Contrary to stoner stereotypes, cannabis users are very interested in grown-up things like obtaining quality medical coverage, pursuing life insurance protections after they start families, or seeking “key man” coverage for their businesses.
That’s not always easy — or even possible, as evidenced by the recent experience of TerraTech CEO Derek Peterson. Peterson had applied for life insurance through Mutual of Omaha, but in June the company rejected his application, writing back that it could not accept premiums “from individuals or entities who are associated with the marijuana industry.” The company didn’t elaborate, and Peterson found himself, he quipped, “trying not to get hit by a car.”
The flap drew a lot of attention, and it made one thing evident: The insurance industry and cannabis community have some reconciling to do.
Now, Peterson was denied for his involvement in the industry, not anything to do with his personal use of cannabis. This raises an interesting question: If you’re a regular cannabis user, are insurance companies allowed to discriminate against you when you apply for insurance? Yes and no.
Let’s start with the good news — the no. Health insurance companies, thanks to the Affordable Care Act (ACA), are prevented from denying coverage based on any preexisting condition. To this end, the ACA prevents them from actually asking for any information from applicants beyond the basics. And cannabis use, it seems, isn’t one of those basics just yet.
“Under the Affordable Care Act,” writes Jackson Holtz, a spokesperson for Seattle-area coverage provider Group Health Cooperative, “insurance companies including Group Health are allowed to ask for only certain information from qualified applicants including age, address and whether or not they use tobacco products.”
Your rates can, of course, go up for regular tobacco use, but that apparently doesn’t include other things Americans may be smoking. In a strange sense, the federal government’s inability to acknowledge the legitimate use of cannabis by its citizens works in your favor here. I mean, there’s still the possibility of being arrested and jailed for it, but hey, at least you won’t have to pay an arm and a leg for your premiums!
That loophole closes when it comes to life insurance, however. Life insurance companies are permitted to ask a much wider range of questions about an applicant’s overall health and behavior. Indeed, 80 percent of the 148 underwriters surveyed at an Association of Home Office Underwriters conference in 2015 said that cannabis factors into their decisions on coverage, according to a Kaiser Health News report.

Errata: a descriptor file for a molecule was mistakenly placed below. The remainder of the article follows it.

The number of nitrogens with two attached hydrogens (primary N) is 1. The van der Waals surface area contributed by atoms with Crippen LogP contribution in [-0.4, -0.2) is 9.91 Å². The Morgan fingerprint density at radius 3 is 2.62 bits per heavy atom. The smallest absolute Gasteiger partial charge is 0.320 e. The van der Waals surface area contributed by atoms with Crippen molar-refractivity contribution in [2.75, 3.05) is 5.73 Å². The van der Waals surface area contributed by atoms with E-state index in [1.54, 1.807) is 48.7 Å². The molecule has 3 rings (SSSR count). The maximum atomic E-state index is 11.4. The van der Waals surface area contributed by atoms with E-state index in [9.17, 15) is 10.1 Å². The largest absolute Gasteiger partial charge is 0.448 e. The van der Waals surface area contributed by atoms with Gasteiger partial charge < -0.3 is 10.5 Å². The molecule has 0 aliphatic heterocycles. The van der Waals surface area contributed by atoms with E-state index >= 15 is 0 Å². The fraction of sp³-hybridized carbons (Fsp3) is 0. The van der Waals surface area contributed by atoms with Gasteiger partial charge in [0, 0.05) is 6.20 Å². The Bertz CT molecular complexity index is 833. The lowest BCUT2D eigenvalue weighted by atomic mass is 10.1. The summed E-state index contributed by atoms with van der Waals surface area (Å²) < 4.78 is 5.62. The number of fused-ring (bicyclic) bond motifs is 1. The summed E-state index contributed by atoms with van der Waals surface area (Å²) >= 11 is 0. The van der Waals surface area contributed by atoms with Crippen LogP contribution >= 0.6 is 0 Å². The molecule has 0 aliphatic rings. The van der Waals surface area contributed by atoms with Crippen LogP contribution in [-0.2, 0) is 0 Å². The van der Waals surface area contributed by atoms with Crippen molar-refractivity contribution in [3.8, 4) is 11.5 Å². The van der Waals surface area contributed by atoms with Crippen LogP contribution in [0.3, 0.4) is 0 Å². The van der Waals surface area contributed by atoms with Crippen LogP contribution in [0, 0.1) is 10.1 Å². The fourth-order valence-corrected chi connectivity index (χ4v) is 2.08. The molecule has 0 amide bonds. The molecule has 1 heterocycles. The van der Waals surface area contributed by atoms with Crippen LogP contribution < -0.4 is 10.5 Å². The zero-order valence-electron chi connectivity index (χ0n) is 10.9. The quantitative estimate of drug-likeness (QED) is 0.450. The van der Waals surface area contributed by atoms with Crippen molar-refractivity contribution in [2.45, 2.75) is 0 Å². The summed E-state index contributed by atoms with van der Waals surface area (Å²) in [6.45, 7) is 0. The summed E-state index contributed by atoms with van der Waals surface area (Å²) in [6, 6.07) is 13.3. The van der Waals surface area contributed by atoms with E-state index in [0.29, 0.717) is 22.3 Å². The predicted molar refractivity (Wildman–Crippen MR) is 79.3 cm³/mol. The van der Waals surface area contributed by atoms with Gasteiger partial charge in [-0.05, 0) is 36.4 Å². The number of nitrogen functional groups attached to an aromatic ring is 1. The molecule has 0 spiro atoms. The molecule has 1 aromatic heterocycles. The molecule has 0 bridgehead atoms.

However, some more good news: That doesn’t always mean denial. While cannabis was long classified as a dangerous illegal drug, and its use was grounds for denial of coverage, attitudes have shifted and it’s more and more possible to find a company that works with cannabis consumers. MetLife, for example, does not deny applicants outright based on cannabis use. They’re far more concerned with frequency of use than whether or not an applicant partakes.
“If you don’t use cannabis every day, you’re not rated as a smoker,” said Megan Lantier, a spokesperson for the company. “It’s not really a policy, it’s just that you’re not considered a tobacco smoker. That’s the major thing that gets you [higher rates].”
In plainer terms, the company won’t deny you for smoking pot, even if you do consume more than once a week; being a Saturday smoker simply gets you a better rate. Judging from this report by Munich RE, a major international reinsurance company, that’s the direction the insurance industry in general seems to be leaning.
The insurance industry, though, is still leery of cannabis in a lot of ways. As the Munich RE report notes, “If abuse or multiple hazards associated with marijuana use are identified, the risk will likely be unacceptable.” However, as Lantier alluded to, the chief worry for insurance-seeking cannabis users these days isn’t complete denial, it’s smoker’s rates.